So tipping is blackmail?

Actually, tipping is bribery. And that is exactly what it is supposed to be. Most people may not understand the nature of tipping and therefore choose to be critical of it as a practice. Certainly nobody is obliged to tip and should never be made to feel that they have to. In the American system, it actually is a service charge rather than a true tip, because the way hospitality staff get paid works a little differently.

The beauty of the tip, when done properly, is that it is a bribe to extract extra service from the waiting staff and have a perfect night out. For example, if you want the best table in the house, and slip the waiter a tip before the service, then by rights, you should be able to have it. The tip is proclaiming “I am a big tipper, and if you give me extra special service, you will be rewarded”. If you are a regular, and known for being generous, then staff will probably go out of their way to make sure everything goes smoothly for you. That shouldn’t mean that if you don’t tip you should receive shit service, but well known big tippers will get the extra attention. Kind of like the highest bidder on ebay wins the item.

Duke Duke 9:37 pm 16 Jun 08

@vg – I’m not against tipping those people. We should start a movement! Next Thursday you can tip your Centerlink officer and i’ll throw some coins at the first stop-n-go guy I see leaning on his shovel. When I worked as a cleaner I didn’t get tips, but I did get small gifts from people whose offices and toilets I cleaned. A token gesture goes a long way.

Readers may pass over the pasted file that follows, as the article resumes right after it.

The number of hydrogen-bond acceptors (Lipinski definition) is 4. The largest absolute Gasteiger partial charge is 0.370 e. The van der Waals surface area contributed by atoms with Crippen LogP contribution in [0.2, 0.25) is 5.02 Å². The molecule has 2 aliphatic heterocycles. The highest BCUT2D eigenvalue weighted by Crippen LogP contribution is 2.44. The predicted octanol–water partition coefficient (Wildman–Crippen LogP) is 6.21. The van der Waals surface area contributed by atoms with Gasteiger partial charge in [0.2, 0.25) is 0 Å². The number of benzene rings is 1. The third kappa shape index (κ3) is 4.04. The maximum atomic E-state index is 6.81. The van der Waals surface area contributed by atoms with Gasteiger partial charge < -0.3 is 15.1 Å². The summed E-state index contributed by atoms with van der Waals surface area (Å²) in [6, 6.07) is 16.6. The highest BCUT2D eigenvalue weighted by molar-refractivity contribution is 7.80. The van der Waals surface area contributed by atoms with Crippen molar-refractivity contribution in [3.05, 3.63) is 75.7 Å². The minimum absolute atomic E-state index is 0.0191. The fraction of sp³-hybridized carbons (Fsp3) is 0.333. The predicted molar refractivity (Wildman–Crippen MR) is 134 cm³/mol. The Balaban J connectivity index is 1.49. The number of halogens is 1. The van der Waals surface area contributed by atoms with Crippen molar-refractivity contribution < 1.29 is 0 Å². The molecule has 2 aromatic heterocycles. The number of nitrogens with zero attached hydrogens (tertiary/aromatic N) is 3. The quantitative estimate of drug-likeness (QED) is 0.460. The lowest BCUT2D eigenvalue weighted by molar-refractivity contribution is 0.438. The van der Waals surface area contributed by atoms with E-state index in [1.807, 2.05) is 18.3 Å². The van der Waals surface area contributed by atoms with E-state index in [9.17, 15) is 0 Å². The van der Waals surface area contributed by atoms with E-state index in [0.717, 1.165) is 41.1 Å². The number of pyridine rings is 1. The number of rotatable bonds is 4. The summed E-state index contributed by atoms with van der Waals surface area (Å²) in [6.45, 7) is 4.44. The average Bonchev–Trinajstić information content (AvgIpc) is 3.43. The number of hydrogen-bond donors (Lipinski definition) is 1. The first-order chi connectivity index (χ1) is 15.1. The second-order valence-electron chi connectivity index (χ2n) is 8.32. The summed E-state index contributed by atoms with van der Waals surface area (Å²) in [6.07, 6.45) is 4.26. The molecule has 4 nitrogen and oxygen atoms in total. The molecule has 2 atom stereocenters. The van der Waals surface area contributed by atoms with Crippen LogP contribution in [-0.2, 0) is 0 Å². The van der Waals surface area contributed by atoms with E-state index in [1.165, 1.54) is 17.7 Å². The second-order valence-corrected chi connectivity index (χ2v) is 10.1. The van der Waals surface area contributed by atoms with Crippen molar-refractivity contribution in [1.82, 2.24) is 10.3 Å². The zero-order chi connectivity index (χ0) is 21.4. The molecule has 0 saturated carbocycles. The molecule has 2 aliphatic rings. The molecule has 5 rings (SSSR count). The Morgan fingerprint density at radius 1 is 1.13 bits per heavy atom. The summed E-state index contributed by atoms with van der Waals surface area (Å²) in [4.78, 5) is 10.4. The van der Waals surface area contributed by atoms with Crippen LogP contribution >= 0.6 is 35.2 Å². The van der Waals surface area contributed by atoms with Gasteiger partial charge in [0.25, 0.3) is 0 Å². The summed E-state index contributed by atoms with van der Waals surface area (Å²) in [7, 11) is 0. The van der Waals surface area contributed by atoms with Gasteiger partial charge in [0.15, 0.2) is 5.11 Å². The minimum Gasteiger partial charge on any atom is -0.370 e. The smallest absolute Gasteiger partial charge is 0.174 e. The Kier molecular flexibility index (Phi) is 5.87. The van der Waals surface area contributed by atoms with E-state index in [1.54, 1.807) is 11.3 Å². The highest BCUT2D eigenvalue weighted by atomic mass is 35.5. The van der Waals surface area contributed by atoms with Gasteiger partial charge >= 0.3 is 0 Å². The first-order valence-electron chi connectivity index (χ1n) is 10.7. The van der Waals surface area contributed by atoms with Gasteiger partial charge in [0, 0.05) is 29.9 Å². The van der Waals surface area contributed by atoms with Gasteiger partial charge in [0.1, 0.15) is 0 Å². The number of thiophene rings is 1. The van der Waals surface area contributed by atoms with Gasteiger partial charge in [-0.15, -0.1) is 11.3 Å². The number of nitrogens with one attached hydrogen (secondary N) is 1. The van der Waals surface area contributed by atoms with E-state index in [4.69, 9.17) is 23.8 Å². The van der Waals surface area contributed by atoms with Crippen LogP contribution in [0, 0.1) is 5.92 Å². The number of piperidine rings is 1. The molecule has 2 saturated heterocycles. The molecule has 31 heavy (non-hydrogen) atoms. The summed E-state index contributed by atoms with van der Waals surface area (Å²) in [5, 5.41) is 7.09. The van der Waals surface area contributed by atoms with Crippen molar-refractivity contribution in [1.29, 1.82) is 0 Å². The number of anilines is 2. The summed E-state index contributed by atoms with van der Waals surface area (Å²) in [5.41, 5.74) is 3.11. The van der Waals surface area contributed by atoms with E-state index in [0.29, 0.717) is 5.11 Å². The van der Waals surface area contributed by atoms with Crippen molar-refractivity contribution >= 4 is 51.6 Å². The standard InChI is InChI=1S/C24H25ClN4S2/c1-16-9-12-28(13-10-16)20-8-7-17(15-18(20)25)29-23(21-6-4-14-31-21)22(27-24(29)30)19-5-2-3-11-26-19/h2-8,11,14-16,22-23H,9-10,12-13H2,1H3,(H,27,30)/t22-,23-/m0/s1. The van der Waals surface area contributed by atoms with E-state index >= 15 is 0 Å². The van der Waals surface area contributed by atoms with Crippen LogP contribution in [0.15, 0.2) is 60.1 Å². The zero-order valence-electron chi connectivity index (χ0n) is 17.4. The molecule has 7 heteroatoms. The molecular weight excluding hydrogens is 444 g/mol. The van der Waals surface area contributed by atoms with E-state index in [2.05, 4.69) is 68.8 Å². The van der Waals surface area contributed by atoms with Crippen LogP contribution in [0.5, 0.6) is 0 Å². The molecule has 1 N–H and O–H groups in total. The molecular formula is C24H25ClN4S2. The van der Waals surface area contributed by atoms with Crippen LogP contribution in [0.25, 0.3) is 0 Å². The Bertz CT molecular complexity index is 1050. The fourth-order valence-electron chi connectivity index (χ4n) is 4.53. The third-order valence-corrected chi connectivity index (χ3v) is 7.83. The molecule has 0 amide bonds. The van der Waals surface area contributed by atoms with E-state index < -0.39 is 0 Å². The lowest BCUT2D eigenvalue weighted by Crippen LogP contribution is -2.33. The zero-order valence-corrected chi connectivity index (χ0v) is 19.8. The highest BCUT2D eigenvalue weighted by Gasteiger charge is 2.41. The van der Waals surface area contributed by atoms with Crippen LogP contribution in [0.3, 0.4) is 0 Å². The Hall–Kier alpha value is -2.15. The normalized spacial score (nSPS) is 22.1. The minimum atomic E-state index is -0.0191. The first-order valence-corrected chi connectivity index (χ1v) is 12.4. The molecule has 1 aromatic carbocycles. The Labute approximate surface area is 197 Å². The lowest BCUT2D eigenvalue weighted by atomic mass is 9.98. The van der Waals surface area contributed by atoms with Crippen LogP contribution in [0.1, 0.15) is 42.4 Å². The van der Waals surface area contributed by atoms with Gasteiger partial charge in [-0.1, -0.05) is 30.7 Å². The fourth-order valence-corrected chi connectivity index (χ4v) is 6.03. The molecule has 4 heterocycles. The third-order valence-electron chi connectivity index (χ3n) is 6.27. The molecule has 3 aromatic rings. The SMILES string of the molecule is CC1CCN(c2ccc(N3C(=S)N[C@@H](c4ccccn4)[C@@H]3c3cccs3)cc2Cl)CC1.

@Thumper – ‘blackmail’ is an ugly word. Replace it with ‘incentive’

Duke Duke 9:19 pm 16 Jun 08

tori – I should also add that tipping at a restaurant you frequent has many benefits. The staff get to know you and know your name (which always impresses clients, girlfriends, family) and can lead to better table placement, discounts, priority bookings and freebies. I’m the guy at the quiet table in the corner, vg and other misers sit at the wobbly table next to the mens loos!

Thumper Thumper 9:19 pm 16 Jun 08

It’s also a matter of greasing the wheel, tori. Staff are less likely to spit in my food or knock a Merlot into my lap if they know their tip is dependent on their efforts.

So tipping is blackmail?

vg vg 9:06 pm 16 Jun 08

“Tradition, not americanisation leads me to tip and because I worked in kitchens for many years so I know the restaurant game is a tough gig.”

So is cleaning toilets, working the front counter in Centrelink, being a nurse in a casualty ward in a major hospital and working on a road gang. No tips there.

vg vg 9:02 pm 16 Jun 08

‘Tipping’ is another habit imported from the USA. If the service I receive is exemplary then the staff are doing their job. Its nothing extreme, it just called professionalism. The only reward they need receive, like myself, is my fortnightly pay packet.

If the pay that hospitality staff received is below par that isn’t my problem. It might be unfair etc etc but that’s the staff’s battle to fight. Having said that, when I am in a group and we all throw in equal amounts to cover the total meal I am happy to leave the excess when the service is of a high standard. When it is just me paying with a credit card I never leave a tip.

Tipping is bullshit. The only onus on any ‘self-respecting diner’ has is to pay the bill. That’s it. No obligation legal, moral or otherwise to go past that point. If hospitality staff think gratuities are some sort of right as opposed to a privilege the chip will get knocked off their shoulders when they move outside the comfort of their service job.

Duke Duke 8:58 pm 16 Jun 08

tori – it’s a tough one, deciding if or how much one should tip, but I must have good taste/luck with restaurants because rarely do I encounter bad service – except on my last trip to Woodstock (my distain illustrated by a 20 cent tip).